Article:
Probably the most common complaint eye doctors hear from contact lens wearers is, "My contacts make my eyes feel dry." Fortunately, there are several remedies.
Dry eye syndrome is a common problem among contact lens wearers and non-wearers alike. But symptoms of dry eyes can be more pronounced if you wear contact lenses and your contacts start to dry out, too.
Thankfully, if you suffer from dry eye symptoms such as irritated, "scratchy" and red eyes when wearing contacts, today there are many lens care products and new types of lenses available, and the right combination of these products often can improve the comfort of wearing contacts.
While "contact lenses for dry eyes" is not really a particular type of lens, several contact lens manufacturers have developed lenses designed to reduce contact lens-induced dry eye (CLIDE) symptoms, which are the leading cause of people discontinuing contact lens wear.
Supplementing your contact lens wear with lubricating eye drops approved for use with contacts also can help. The contact lens cleaning and disinfecting products you use also should be evaluated, as different products may work better to keep your contacts moist and comfortable.
Fixing the problem starts with a visit to your eye care practitioner (ECP) so he or she can evaluate the cause of your contact lens-related dry eye symptoms and determine the best way to increase your wearing comfort. Sometimes contact lens wearers avoid talking to their eye doctor about discomfort for fear that they'll be told they can't wear contacts any longer. But with today's variety of contact lenses and care products, the need to discontinue contact lens wear altogether is very unlikely.
Soft contact lenses are made of a combination of hydrophilic ("water-loving") polymers that hold water to keep the lenses moist and comfortable. The percentage of water content in soft contacts can vary widely from about 38 to 79 percent.
If you experience dryness-related contact lens discomfort, sometimes switching to a different brand of contacts made of a lens material with a higher or lower water content will help.
Lenses with a high water content initially provide more moisture for the eye surface, but (depending on a number of factors) high-water-content lenses sometimes can dry out faster than low-water-content lenses, increasing dryness discomfort.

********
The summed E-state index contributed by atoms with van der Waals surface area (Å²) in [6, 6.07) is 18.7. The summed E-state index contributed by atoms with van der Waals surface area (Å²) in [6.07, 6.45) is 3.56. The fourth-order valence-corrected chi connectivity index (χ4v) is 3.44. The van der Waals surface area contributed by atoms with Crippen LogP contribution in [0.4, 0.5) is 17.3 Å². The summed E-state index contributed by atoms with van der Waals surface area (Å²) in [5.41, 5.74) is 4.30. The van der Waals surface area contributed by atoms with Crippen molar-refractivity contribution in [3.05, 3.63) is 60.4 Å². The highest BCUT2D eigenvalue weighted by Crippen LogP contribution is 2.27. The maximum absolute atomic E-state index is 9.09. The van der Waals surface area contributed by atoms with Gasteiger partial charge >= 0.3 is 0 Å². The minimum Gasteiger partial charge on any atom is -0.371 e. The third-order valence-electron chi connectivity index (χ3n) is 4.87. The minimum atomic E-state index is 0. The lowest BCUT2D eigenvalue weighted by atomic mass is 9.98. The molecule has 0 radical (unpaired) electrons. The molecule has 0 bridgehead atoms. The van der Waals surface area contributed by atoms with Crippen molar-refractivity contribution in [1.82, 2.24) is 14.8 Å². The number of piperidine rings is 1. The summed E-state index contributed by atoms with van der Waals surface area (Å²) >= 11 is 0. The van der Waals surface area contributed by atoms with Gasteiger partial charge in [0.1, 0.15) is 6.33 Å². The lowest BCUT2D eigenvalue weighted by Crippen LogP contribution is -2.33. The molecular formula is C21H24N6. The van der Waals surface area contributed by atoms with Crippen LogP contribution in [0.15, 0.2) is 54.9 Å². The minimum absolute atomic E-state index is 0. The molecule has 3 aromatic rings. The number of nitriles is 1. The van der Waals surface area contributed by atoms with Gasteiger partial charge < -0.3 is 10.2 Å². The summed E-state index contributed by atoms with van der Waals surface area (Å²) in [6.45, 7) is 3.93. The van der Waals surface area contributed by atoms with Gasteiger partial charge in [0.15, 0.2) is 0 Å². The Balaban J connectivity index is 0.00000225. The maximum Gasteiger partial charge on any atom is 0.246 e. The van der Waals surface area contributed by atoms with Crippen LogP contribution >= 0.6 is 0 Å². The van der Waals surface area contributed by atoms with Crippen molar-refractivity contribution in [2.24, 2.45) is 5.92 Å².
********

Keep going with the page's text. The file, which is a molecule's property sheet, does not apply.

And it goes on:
More important than adjusting the water content of your contact lenses is treating any underlying cause of dryness. A condition that's often responsible for dryness discomfort among contact lens wearers is something called meibomian gland dysfunction (MGD). This is inflammation of (and reduced output from) the glands in the eyelid that secrete oil onto the surface of the eye to slow evaporation of tears and keep your eyes moist and comfortable. Your eye doctor can perform a simple test to see if you have a meibomian gland problem and take the necessary steps to eliminate or control it.
Once meibomian gland dysfunction or any related dry eye condition is successfully treated, your eye doctor can better determine the most comfortable contact lenses for your needs.
Silicone hydrogel contact lenses are made of one of several new soft lens materials with high oxygen permeability a characteristic that's good for your cornea, which needs high levels of oxygen to stay clear and healthy to provide good vision.
Silicone hydrogel contacts generally are low-water lenses and may help reduce dry eye symptoms. If you are experiencing dryness with standard soft contact lenses, especially toward the end of the day, your eye doctor may recommend switching to silicone hydrogel lenses.
Many eye care practitioners have found certain contact lens brands are particularly helpful in solving lens-related dry eye problems.
Proclear soft contact lenses (CooperVision) are one popular option. Proclear lenses are made of a high-water hydrogel material and feature CooperVision's trademarked "PC Technology" whereby the lenses contain molecules found naturally in human cell membranes. These molecules attract and surround themselves with water, keeping Proclear lenses moist and comfortable, even after 12 hours of wear, according to the company.
Proclear-brand contact lenses are currently the only contacts approved by the U.S. FDA to carry this label: "May provide improved comfort for contact lens wearers who experience mild discomfort or symptoms relating to dryness during lens wear." Proclear lenses are available in a variety of designs, including a daily disposable version.
Extreme H2O (Hydrogel Vision) is another brand of soft lenses that many ECPs report is useful in solving dryness-related comfort issues. Extreme H2O lenses are made of two high-water hydrogel materials that have unique water-binding properties that allow the lenses to retain virtually all their water content through the entire wearing period, according to the company. Extreme H2O lenses are available in weekly and two-week disposable designs.
Another option is Safigel 1 Day disposable contact lenses (Safigel). These lenses are made with a patented process whereby a natural biopolymer used in several brands of artificial tears (sodium hyaluronate, or HA) is incorporated into the lens material.